One way in which Doomsday Book was very similar to To Say Nothing About the Dog was the pacing. Both have very, VERY dense first sections (I described the first third of To Say Nothing… as “too British to read quickly”, and the first few chapters of Doomsday are almost impenetrable, full of names and technology and Britishness that I eventually just wound up skimming), but once you’re sucked into the story, you’re sucked in for good, and can’t put it down. I figured how things were going to end fairly early on, but I kept making excuses to go back and read, and stayed up way past my bedtime to see if I was right. 4.5 out of 5 stars.
Recommendation: Different than what I was expecting, but not to its detriment. A very emotionally moving hybrid of historical fiction and sci-fi; I would enthusiastically recommend it to fans of either.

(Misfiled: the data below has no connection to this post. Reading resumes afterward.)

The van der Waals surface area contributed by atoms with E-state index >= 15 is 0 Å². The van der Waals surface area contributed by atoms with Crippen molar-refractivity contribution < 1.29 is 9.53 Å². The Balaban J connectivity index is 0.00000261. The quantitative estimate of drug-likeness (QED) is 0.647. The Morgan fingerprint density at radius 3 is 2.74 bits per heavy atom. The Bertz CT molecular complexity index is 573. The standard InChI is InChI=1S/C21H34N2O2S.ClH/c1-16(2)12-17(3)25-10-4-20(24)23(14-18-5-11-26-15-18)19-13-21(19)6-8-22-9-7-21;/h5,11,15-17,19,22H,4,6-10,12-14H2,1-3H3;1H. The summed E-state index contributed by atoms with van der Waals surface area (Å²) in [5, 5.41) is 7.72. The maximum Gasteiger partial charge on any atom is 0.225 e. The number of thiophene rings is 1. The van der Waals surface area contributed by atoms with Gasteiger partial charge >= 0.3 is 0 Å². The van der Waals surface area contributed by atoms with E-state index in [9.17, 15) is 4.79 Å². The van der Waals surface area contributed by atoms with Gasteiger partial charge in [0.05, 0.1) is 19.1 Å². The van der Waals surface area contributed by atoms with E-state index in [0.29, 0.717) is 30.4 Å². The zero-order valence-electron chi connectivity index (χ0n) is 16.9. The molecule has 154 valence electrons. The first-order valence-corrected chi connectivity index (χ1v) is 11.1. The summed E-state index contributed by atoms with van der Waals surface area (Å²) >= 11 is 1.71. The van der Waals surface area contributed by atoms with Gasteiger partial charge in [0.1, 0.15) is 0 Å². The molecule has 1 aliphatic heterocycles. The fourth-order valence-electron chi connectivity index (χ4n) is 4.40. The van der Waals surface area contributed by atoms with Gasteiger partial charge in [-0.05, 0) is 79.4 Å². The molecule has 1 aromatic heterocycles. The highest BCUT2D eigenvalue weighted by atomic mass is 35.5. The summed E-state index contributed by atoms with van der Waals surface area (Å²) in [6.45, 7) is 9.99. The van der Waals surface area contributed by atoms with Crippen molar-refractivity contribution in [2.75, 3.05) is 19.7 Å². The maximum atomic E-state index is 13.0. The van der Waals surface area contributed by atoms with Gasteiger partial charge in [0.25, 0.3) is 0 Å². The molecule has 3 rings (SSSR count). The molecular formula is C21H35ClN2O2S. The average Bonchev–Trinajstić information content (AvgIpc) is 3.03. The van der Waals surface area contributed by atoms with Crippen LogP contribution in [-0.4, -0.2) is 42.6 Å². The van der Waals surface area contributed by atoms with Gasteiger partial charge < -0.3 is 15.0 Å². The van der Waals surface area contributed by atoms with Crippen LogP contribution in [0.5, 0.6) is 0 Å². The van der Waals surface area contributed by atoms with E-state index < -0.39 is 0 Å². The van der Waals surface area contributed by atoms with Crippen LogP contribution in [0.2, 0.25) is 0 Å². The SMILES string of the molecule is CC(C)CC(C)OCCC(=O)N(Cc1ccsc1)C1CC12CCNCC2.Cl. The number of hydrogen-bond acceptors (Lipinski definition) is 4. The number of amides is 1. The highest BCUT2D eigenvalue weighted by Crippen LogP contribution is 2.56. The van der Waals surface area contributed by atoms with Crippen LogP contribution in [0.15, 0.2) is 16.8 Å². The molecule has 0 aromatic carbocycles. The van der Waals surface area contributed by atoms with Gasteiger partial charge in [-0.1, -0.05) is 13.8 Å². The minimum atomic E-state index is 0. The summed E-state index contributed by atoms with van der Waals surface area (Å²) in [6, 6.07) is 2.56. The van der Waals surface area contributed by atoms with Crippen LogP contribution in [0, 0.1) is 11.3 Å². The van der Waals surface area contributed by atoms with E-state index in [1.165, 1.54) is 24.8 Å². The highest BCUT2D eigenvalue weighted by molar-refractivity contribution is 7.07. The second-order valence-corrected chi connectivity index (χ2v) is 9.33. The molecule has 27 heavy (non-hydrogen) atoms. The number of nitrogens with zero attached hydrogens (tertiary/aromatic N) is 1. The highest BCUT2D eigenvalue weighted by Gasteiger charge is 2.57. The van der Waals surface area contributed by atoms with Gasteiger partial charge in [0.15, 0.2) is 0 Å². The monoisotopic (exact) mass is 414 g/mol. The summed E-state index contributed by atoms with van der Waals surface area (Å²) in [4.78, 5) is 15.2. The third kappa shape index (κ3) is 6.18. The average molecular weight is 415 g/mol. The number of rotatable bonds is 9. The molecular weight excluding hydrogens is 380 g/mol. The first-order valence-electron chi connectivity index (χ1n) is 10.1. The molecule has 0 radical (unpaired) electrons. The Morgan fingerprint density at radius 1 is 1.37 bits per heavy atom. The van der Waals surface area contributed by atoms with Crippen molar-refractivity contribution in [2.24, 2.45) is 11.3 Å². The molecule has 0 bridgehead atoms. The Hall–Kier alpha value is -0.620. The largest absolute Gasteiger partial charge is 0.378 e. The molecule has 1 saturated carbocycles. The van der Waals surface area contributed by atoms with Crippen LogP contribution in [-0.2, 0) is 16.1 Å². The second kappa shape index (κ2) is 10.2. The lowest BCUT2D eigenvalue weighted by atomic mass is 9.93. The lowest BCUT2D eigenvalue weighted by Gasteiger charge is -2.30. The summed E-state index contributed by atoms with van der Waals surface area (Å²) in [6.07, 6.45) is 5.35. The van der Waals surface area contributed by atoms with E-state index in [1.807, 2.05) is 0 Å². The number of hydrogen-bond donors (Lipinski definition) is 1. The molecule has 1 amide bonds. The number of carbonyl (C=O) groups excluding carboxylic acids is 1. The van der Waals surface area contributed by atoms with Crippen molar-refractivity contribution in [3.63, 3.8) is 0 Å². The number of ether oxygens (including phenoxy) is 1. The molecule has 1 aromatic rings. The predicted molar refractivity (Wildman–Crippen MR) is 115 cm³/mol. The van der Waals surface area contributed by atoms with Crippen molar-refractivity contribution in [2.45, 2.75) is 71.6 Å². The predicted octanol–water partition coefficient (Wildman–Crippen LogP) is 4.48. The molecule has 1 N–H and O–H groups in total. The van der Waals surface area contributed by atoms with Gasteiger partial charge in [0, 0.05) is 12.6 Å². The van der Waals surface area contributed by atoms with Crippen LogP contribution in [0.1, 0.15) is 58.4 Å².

First Line: Mr. Dunworthy opened to door to the laboratory and his spectacles promptly steamed up.
- p. 5: ““And meanwhile, Gilchrist is sending Kivrin into a century which is clearly a ten, a century which had scrofula and the plague and burned Joan of Arc at the stake.”” – primary tuberculosis of the lymphatic glands, esp. those of the neck
- p. 201: “When I asked her if she would send for him so he could pray with me (I decided that request couldn’t possibly be considered “overbold”), she gave me a half-hour recital of how he had forgotten part of the Venite, had blown the candles out instead of pinching them so that “much wax is wasted,” and filled the servants’ heads with superstitious prate (no doubt of the Devil and his horse).” – the 95th Psalm (94th in the Vulgate and Douay), used as a canticle at matins or morning prayers.
- p. 202: “Lady Eliwys brought me a brown wadmal kirtle and mustard-colored surcote to wear, and a sort of kerchief to cover my chopped-off hair (not a wimple and coif, so Eliwys must still think I’m a maiden, in spite of all Imeyne’s talk about “daltrisses”).” – a bulky woolen fabric woven of coarse yarn and heavily napped, formerly much used in England and Scandinavia for the manufacture of durable winter garments.